Commercial lenders and creditors in Pennsylvania may benefit from the Pennsylvania Superior Court’s June 17, 2020 decision in SDO Fund v. Donahue. The Court ruled that a commercial lender could confess judgment multiple times against a personal guarantor using the same warrant of attorney when the clause contained explicit language allowing the lender to re-use it.
This is a new interpretation of the law. Pennsylvania courts had previously ruled that, whatever the language of a warrant of attorney, a creditor could use it just once to confess judgment. The change in the law in the SDO case, which enforces express contractual terms permitting a commercial lender repeatedly to confess judgment, is a potentially powerful, pro-creditor tool to expedite recovery in the current distressed business environment. The SDO decision may also cause commercial borrowers to be more cognizant of the precise language of loan amendments and forbearance agreements, and to scrutinize them more carefully, since courts may have just signaled decreased tolerance for non-payment and default.
The history of the SDO case stretches back to the last economic crisis and reflects a scenario where a borrower receives numerous extensions and amendments from an accommodating lender, but then resorts to the courts to delay further the ultimate enforcement of a loan agreement.
Donahue was a commercial real estate developer. In July 2008 (as the market started to collapse), he signed a personal Guaranty for a $5.4 million loan to finance the construction of an office building. The Guaranty authorized the bank to confess judgment if Donahue defaulted, and specifically stated that “no single exercise” of the confession of judgment clause, “or a series of judgments,” would exhaust the warrant of attorney until the bank received payment in full.
In June 2011, Donahue signed a loan amendment and executed a Consent of Guarantor to the loan amendment. The Consent stated that Donahue ratified and confirmed the warrant of attorney clause in his 2008 Guaranty.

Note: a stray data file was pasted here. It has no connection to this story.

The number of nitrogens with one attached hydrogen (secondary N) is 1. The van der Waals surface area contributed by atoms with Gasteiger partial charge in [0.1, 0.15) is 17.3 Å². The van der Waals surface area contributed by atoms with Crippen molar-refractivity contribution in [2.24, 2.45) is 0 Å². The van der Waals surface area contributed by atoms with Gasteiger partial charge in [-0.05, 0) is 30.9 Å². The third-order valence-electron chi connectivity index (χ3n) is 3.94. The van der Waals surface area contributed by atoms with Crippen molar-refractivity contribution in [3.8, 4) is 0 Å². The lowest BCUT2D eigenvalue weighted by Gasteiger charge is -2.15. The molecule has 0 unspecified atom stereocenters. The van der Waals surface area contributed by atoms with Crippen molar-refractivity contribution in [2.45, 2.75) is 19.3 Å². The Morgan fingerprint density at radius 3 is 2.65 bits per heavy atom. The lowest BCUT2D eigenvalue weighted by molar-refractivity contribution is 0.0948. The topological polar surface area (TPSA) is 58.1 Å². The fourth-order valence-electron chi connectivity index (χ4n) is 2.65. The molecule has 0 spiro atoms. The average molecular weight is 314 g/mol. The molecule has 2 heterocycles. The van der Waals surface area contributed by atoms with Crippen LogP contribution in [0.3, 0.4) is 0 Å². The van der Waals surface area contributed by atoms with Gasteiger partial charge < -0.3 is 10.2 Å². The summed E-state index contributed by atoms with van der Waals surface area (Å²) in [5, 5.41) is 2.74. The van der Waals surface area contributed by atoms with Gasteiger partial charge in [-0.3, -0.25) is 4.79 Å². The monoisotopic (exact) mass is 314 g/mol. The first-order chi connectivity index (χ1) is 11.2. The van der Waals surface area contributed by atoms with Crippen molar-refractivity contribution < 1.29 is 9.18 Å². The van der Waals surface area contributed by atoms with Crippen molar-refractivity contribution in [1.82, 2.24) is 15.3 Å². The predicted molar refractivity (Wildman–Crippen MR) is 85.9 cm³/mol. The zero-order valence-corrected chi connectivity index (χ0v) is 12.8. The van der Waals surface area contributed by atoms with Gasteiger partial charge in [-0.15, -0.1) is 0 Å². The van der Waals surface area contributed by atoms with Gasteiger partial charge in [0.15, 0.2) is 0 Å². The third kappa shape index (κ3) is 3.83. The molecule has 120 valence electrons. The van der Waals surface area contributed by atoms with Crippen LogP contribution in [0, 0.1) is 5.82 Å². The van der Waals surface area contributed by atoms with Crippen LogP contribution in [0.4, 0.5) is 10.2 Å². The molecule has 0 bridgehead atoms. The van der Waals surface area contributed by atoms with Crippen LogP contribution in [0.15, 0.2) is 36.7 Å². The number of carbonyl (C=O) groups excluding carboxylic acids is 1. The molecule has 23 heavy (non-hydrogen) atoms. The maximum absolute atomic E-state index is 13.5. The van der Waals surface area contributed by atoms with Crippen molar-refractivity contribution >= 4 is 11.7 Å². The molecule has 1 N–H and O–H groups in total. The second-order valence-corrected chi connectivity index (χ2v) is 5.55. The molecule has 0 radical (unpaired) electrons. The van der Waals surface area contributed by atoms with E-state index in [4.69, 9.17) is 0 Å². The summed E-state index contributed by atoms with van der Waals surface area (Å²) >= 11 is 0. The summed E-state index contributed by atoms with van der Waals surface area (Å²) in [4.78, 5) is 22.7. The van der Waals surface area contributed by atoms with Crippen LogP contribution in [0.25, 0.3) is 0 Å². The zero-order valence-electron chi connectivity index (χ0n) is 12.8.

Unfortunately, in January 2012, the loan went into default and the bank confessed judgment against Donahue for $5.6 million. In September 2012, Donahue signed a second loan amendment that contained a warrant of attorney authorizing multiple confessions of judgment against him until payment in full of the debt. Donahue also signed another Consent of Guarantor. In this second Consent, Donahue again ratified and confirmed the confession of judgment clause in his 2008 Guaranty – upon which the bank had already entered judgment. In October 2012, the bank discontinued the judgment.
Thereafter, Donahue signed numerous loan amendments, forbearance agreements, and two more Consent of Guarantor agreements ratifying and confirming the warrant of attorney in his 2008 Guaranty. Meanwhile, the bank assigned its rights to SDO. In August 2017, after the extended term of the loan came and went without repayment, SDO confessed judgment against Donahue for more than $5.6 million. Donahue filed a petition to strike or open SDO’s judgment on the ground that the bank had already confessed judgment against him in January 2012 using the same warrant of attorney. The trial court denied Donahue’s petition and he appealed to the Superior Court.
SUPERIOR COURT DECISION
The Superior Court recognized the long-standing general rule that a creditor cannot use a warrant of attorney to confess judgment on the same debt more than once. However, the Court then noted that a warrant of attorney is a contractual agreement and that a commercial borrower was free to waive its rights and authorize a lender to re-use the clause. Donahue’s 2008 Guaranty explicitly permitted his lender to confess judgment against him as many times as necessary to collect the debt. Moreover, Donahue had repeatedly signed Consents of Guarantor and other loan documents that ratified and confirmed the warrant of attorney in his 2008 Guaranty. Therefore, the Court allowed the judgment to stand.
The narrow lesson of the SDO case is that Pennsylvania courts may now be more likely to acquiesce to lenders and other creditors re-using warrants of attorney and confessing judgment multiple times using the same clause, if there is specific language authorizing this. The key for lenders may be to make clear in their loan agreements that this is the unequivocal intent of the parties. It may be prudent to require that the borrower execute a separate disclosure document spelling out that a lender may re-use a warrant of attorney.
More broadly, the SDO case may indicate a greater willingness by Pennsylvania courts to look past their historically strong disfavor of confessed judgments, which has sometimes limited the utility of confessed judgments for commercial debt collection. As the economy works its way through the current downturn, lenders may use this new precedent to remind courts that the law can view commercial borrowers as sophisticated parties with the discretion to make whatever contracts suit their purposes. This may now include agreeing to allow a lender to confess judgment repeatedly against a borrower until the lender receives payment in full.
1. SDO Fund II D32, LLC v. Gerald T. Donahue, 2020 PA Super 144 (decided June 17, 2020; precedential).